Welcome to the colorful world of baby poop! It’s not just about dirty diapers; it’s a window into your baby’s health.
From mustard yellow to green, brown, red, black, white, and orange, each hue has its own explanation, as you can see in the baby poop color chart below.
This article will walk you through the spectrum of poop colors in breastfed and formula-fed babies, and in those starting with solid foods. Learn what’s normal, what could be a cause for concern, and when to consult your pediatrician.
Yellow Baby Poop
Let’s start with the most common color for babies that have yet to start with solid foods – yellow. Yellow baby poop is normal and expected. If the color is very pale yellow – almost white – it could indicate a problem, and you should read about white and clay-colored poop below. As long as that baby mainly eats breast milk or formula, yellow baby poop is expected. The exact color and consistency can vary though.
Yellow, mushy bowel movements are expected for breastfed babies. The yellow comes as the baby begins digesting breast milk, transitioning from the initial meconium. These bowel movements are usually seedy and loose, resembling light mustard.
In formula-fed babies, the bowel movements might be yellow, orange, tan, green, or gray. These stools may be a liquid texture, or slightly firmer than those of breastfed babies but still with a soft consistency. Think of formed stools as like a Play-Doh texture.
Green Baby Poop
Green poop looks really odd the first time you see it! However, it is actually often a normal variation for breastfed and formula-fed babies unless associated with illness. There are several reasons for the color:
Digestive Process and Speed
Green poop may indicate that the stool moved through the intestines quickly, and, therefore, has less bile pigment. This rapid transit can occur in cases of diarrhea, where the stool is often green rather than brownish.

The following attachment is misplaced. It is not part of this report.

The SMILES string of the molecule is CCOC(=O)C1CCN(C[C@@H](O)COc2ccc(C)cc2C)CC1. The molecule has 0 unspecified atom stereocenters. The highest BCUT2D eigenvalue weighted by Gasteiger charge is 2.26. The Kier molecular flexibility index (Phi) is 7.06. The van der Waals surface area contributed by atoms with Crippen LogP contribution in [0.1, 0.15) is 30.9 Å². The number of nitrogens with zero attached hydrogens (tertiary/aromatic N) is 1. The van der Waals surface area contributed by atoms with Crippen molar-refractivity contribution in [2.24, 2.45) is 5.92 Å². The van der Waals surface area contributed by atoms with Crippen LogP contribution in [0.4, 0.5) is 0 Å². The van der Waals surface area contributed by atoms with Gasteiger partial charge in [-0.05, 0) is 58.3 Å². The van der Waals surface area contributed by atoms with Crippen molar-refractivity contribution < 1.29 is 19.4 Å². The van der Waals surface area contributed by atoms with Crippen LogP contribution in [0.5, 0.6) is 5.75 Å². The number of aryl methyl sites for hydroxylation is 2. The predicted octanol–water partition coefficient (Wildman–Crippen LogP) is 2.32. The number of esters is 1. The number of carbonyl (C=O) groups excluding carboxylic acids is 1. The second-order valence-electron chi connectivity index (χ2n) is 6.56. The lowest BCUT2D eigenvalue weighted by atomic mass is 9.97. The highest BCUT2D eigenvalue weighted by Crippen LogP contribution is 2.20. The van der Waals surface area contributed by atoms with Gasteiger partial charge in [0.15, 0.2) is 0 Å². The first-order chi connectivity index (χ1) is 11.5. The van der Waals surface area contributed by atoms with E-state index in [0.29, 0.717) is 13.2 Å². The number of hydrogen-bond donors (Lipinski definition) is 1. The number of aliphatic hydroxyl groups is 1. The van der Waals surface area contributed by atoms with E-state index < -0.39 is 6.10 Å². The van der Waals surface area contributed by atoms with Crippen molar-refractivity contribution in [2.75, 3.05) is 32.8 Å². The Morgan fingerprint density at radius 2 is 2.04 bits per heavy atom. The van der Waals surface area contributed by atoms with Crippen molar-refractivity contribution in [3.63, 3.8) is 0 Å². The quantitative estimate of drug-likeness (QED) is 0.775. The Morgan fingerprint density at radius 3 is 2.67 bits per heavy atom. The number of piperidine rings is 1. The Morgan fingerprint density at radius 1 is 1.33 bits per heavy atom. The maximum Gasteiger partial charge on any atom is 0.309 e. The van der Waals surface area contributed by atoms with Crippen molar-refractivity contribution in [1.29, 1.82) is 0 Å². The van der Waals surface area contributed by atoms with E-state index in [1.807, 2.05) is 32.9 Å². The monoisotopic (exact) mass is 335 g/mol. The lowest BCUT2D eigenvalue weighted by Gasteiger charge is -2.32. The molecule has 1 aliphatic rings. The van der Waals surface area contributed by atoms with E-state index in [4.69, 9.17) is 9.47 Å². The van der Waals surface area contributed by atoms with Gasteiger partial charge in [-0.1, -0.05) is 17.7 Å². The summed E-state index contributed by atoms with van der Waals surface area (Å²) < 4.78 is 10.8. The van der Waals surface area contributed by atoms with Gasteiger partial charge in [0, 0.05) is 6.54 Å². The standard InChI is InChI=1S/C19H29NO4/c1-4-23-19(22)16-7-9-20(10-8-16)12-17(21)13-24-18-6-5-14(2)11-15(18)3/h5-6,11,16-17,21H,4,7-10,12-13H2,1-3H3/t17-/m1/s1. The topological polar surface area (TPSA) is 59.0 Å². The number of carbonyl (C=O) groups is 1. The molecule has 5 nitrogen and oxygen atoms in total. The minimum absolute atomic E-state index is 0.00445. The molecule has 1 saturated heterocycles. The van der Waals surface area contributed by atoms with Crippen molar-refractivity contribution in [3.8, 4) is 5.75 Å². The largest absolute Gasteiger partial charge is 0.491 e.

Breastfed Babies: Green poop in breastfed babies is often a normal variation. However, if the poop is bright green and frothy, the baby may have lactose overload or lactose intolerance (rare in infants). Lactose overload may also lead to a very fussy baby and explosive poop. Oversupply is a common reason for lactose overload, and you may want to discuss the situation with a lactation consultant. The breastfed baby’s poop can also turn green if the mom takes iron supplements.
Formula-fed Babies: For formula-fed babies, tannish green poop is quite common, mainly because the components of formula are different from breastmilk.
Transitioning Stages: When a baby starts eating solids, their poop can turn green due to the introduction of new foods into their diet.
Some parents notice that their baby’s poop turns green during teething. This is thought to be due to the increased amount of saliva that is swallowed.
Babies who have a bacterial or viral infection, like a cold or stomach flu, can have green stools.
Babies can be sensitive to foods in the mother’s diet or their own once they start solids. A green stool with a mucus-like texture could indicate an intolerance to something the baby or the breastfeeding mother has eaten.